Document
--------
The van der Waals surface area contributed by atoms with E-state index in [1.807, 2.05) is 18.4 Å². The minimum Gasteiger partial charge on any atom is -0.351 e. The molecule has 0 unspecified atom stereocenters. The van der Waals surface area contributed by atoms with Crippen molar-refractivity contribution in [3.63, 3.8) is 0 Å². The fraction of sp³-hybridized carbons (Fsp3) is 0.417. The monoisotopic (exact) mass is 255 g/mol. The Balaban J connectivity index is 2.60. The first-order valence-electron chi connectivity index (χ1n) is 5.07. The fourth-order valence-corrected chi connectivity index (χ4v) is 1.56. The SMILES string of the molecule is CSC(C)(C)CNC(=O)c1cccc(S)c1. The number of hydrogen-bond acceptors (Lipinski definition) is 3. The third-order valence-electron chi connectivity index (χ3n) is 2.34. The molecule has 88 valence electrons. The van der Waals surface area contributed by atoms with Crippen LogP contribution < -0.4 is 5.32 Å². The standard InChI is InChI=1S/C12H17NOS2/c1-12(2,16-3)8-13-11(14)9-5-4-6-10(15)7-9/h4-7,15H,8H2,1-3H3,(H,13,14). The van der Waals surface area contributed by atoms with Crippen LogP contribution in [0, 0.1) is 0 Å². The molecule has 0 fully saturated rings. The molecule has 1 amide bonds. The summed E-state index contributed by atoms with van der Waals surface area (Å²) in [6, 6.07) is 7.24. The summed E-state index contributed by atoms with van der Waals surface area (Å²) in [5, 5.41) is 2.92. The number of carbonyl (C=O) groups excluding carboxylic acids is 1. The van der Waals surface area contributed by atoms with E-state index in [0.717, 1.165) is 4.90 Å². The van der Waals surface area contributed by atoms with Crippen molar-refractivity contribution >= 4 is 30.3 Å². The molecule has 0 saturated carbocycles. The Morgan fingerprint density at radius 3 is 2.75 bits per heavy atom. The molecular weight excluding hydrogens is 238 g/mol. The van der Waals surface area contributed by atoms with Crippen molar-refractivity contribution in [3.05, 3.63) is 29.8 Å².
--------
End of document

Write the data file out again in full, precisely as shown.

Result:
The van der Waals surface area contributed by atoms with E-state index in [1.807, 2.05) is 18.4 Å². The minimum Gasteiger partial charge on any atom is -0.351 e. The molecule has 0 unspecified atom stereocenters. The van der Waals surface area contributed by atoms with Crippen molar-refractivity contribution in [3.63, 3.8) is 0 Å². The fraction of sp³-hybridized carbons (Fsp3) is 0.417. The monoisotopic (exact) mass is 255 g/mol. The Balaban J connectivity index is 2.60. The first-order valence-electron chi connectivity index (χ1n) is 5.07. The fourth-order valence-corrected chi connectivity index (χ4v) is 1.56. The SMILES string of the molecule is CSC(C)(C)CNC(=O)c1cccc(S)c1. The number of hydrogen-bond acceptors (Lipinski definition) is 3. The third-order valence-electron chi connectivity index (χ3n) is 2.34. The molecule has 88 valence electrons. The van der Waals surface area contributed by atoms with Crippen LogP contribution < -0.4 is 5.32 Å². The standard InChI is InChI=1S/C12H17NOS2/c1-12(2,16-3)8-13-11(14)9-5-4-6-10(15)7-9/h4-7,15H,8H2,1-3H3,(H,13,14). The van der Waals surface area contributed by atoms with Crippen LogP contribution in [0, 0.1) is 0 Å². The molecule has 0 fully saturated rings. The molecule has 1 amide bonds. The summed E-state index contributed by atoms with van der Waals surface area (Å²) in [6, 6.07) is 7.24. The summed E-state index contributed by atoms with van der Waals surface area (Å²) in [5, 5.41) is 2.92. The number of carbonyl (C=O) groups excluding carboxylic acids is 1. The van der Waals surface area contributed by atoms with E-state index in [0.717, 1.165) is 4.90 Å². The van der Waals surface area contributed by atoms with Crippen molar-refractivity contribution >= 4 is 30.3 Å². The molecule has 0 saturated carbocycles. The Morgan fingerprint density at radius 3 is 2.75 bits per heavy atom. The molecular weight excluding hydrogens is 238 g/mol. The van der Waals surface area contributed by atoms with Crippen molar-refractivity contribution in [3.05, 3.63) is 29.8 Å².